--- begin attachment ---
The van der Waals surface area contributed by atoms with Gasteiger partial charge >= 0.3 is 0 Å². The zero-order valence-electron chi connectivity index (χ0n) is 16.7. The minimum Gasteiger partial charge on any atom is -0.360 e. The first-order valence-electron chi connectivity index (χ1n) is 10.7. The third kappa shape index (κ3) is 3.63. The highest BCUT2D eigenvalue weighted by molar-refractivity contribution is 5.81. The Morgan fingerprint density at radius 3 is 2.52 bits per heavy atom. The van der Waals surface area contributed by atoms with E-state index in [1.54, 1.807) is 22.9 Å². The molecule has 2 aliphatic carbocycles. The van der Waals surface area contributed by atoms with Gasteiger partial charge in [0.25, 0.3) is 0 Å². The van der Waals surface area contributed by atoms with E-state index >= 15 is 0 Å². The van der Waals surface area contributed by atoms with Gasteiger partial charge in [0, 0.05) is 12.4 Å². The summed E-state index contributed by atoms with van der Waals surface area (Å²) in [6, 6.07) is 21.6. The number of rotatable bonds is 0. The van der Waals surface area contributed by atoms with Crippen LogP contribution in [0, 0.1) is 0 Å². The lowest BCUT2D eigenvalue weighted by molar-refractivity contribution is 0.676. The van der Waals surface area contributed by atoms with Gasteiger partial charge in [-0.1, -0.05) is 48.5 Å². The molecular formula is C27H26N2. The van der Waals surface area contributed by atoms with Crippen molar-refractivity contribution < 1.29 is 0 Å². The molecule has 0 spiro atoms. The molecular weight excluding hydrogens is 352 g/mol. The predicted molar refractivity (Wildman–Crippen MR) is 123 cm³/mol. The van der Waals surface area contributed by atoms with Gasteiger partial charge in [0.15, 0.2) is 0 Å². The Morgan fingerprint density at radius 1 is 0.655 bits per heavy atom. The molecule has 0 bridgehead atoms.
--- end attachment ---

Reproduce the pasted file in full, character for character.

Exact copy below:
The van der Waals surface area contributed by atoms with Gasteiger partial charge >= 0.3 is 0 Å². The zero-order valence-electron chi connectivity index (χ0n) is 16.7. The minimum Gasteiger partial charge on any atom is -0.360 e. The first-order valence-electron chi connectivity index (χ1n) is 10.7. The third kappa shape index (κ3) is 3.63. The highest BCUT2D eigenvalue weighted by molar-refractivity contribution is 5.81. The Morgan fingerprint density at radius 3 is 2.52 bits per heavy atom. The van der Waals surface area contributed by atoms with E-state index in [1.54, 1.807) is 22.9 Å². The molecule has 2 aliphatic carbocycles. The van der Waals surface area contributed by atoms with Gasteiger partial charge in [0.25, 0.3) is 0 Å². The van der Waals surface area contributed by atoms with E-state index >= 15 is 0 Å². The van der Waals surface area contributed by atoms with Gasteiger partial charge in [0, 0.05) is 12.4 Å². The summed E-state index contributed by atoms with van der Waals surface area (Å²) in [6, 6.07) is 21.6. The number of rotatable bonds is 0. The van der Waals surface area contributed by atoms with Crippen LogP contribution in [0, 0.1) is 0 Å². The lowest BCUT2D eigenvalue weighted by molar-refractivity contribution is 0.676. The van der Waals surface area contributed by atoms with Gasteiger partial charge in [-0.1, -0.05) is 48.5 Å². The molecular formula is C27H26N2. The van der Waals surface area contributed by atoms with Crippen molar-refractivity contribution < 1.29 is 0 Å². The molecule has 0 spiro atoms. The molecular weight excluding hydrogens is 352 g/mol. The predicted molar refractivity (Wildman–Crippen MR) is 123 cm³/mol. The van der Waals surface area contributed by atoms with Gasteiger partial charge in [0.15, 0.2) is 0 Å². The Morgan fingerprint density at radius 1 is 0.655 bits per heavy atom. The molecule has 0 bridgehead atoms.